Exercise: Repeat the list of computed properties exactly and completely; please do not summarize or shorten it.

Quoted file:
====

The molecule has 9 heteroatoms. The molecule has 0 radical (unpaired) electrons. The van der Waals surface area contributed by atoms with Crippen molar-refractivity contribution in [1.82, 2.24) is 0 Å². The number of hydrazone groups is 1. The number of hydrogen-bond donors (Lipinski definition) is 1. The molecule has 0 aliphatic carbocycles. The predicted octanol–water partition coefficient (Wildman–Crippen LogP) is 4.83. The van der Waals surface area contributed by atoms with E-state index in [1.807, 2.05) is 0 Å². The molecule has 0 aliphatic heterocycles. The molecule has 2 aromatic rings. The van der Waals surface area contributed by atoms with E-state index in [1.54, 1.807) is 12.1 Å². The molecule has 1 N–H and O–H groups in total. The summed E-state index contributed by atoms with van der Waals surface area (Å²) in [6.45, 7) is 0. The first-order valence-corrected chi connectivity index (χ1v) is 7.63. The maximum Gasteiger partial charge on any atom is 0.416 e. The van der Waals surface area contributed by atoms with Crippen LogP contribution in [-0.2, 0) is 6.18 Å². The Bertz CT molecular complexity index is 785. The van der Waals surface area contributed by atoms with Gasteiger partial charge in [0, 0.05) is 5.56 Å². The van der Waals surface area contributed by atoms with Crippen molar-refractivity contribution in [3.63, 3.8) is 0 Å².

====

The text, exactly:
The molecule has 9 heteroatoms. The molecule has 0 radical (unpaired) electrons. The van der Waals surface area contributed by atoms with Crippen molar-refractivity contribution in [1.82, 2.24) is 0 Å². The number of hydrazone groups is 1. The number of hydrogen-bond donors (Lipinski definition) is 1. The molecule has 0 aliphatic carbocycles. The predicted octanol–water partition coefficient (Wildman–Crippen LogP) is 4.83. The van der Waals surface area contributed by atoms with E-state index in [1.807, 2.05) is 0 Å². The molecule has 0 aliphatic heterocycles. The molecule has 2 aromatic rings. The van der Waals surface area contributed by atoms with E-state index in [1.54, 1.807) is 12.1 Å². The molecule has 1 N–H and O–H groups in total. The summed E-state index contributed by atoms with van der Waals surface area (Å²) in [6.45, 7) is 0. The first-order valence-corrected chi connectivity index (χ1v) is 7.63. The maximum Gasteiger partial charge on any atom is 0.416 e. The van der Waals surface area contributed by atoms with Crippen LogP contribution in [-0.2, 0) is 6.18 Å². The Bertz CT molecular complexity index is 785. The van der Waals surface area contributed by atoms with Gasteiger partial charge in [0, 0.05) is 5.56 Å². The van der Waals surface area contributed by atoms with Crippen molar-refractivity contribution in [3.63, 3.8) is 0 Å².